High-speed rail in Germany

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The InterCityExpress (ICE) network map in Germany.
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High-speed lines for 300 km/h (186 mph)
High-speed lines for 250 km/h (155 mph) or more
Upgraded lines for 200-230 km/h (124-143 mph)
Conventional lines, often upgraded for 160 km/h (100 mph) ICE Network.png
The InterCityExpress (ICE) network map in Germany.
  High-speed lines for 300 km/h (186 mph)
  High-speed lines for 250 km/h (155 mph) or more
  Upgraded lines for 200–230 km/h (124–143 mph)
  Conventional lines, often upgraded for 160 km/h (100 mph)

Construction of the first high-speed rail in Germany began shortly after that of the French LGVs (lignes à grande vitesse, high-speed lines). However, legal battles caused significant delays, so that the German Intercity-Express (ICE) trains were deployed ten years after the TGV network was established.

Contents

InterCityExpress

The first regularly scheduled ICE trains ran on 2 June 1991 from Hamburg-Altona via Hamburg Hbf – Hannover Hbf – Kassel-Wilhelmshöhe – Fulda – Frankfurt Hbf – Mannheim Hbf and Stuttgart Hbf toward München Hbf on the new ICE line 6. The ICE network is more tightly integrated with pre-existing lines and trains as a result of the different settlement structure in Germany,[ clarification needed ] which has almost twice the population density of France. ICE trains reached destinations in Austria and Switzerland soon after they entered service, taking advantage of the same voltage used in these countries. Starting in 2000, multisystem third-generation ICE trains entered the Netherlands and Belgium. The third generation of the ICE has a service speed of 330 km/h (205 mph) and has reached speeds up to 363 km/h (226 mph).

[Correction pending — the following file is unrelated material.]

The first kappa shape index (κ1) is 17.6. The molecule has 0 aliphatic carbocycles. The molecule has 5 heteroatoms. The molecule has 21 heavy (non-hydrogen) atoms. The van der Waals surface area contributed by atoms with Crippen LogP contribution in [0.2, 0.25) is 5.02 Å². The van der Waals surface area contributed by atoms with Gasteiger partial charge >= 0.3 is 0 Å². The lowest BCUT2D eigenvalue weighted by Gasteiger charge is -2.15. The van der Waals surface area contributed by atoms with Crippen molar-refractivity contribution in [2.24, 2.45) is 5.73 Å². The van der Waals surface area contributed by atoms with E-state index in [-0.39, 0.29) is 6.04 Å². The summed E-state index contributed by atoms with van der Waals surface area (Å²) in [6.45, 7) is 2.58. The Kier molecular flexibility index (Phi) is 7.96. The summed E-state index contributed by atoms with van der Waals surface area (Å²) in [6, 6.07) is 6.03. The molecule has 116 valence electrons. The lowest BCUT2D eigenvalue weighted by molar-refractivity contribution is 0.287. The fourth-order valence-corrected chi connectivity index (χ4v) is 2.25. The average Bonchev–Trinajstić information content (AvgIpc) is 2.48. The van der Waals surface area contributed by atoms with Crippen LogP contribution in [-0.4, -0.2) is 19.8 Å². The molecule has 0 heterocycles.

Admission of ICE trains onto French LGVs was applied for in 2001, and trial runs completed in 2005. Since June 2007, ICEs service Paris from Frankfurt and Saarbrücken via the LGV Est.

Unlike the Shinkansen in Japan, Germany has experienced a fatal accident on a high-speed service. In the Eschede train disaster of 1998, a first generation ICE experienced catastrophic wheel failure while travelling at 200 km/h near Eschede, following complaints of excessive vibration. Of 287 passengers aboard, 101 people died and 88 were injured in the resulting derailment, which was made worse by the train colliding with a road bridge and causing it to collapse. The accident was the result of faulty wheel design and, following the crash, all ICE wheels of that design were redesigned and replaced.

International operators

Thalys trains began running in Germany in 1997, from the Belgian HSL 3 to Aachen and Cologne using the Cologne–Aachen high-speed railway. TGV POS trains began running in Germany in 2007, to Karlsruhe and Stuttgart using the Mannheim–Stuttgart and Karlsruhe–Basel high-speed lines. Swiss SBB high-speed services using the New Pendolino from Frankfurt to Milan on the Karlsruhe–Basel line started in 2017. [1]

Transrapid

Germany has developed the Transrapid, a maglev train system. The Transrapid reaches speeds up to 550 km/h (340 mph). The Emsland test facility, with a total length of 31.5 km (19.6 mi), operated in until 2011 when it was closed and in 2012 its demolition was approved. [2] In China, Shanghai Maglev Train, a Transrapid technology based maglev built in collaboration with Siemens, Germany, has been operational since March 2004.

List of high-speed lines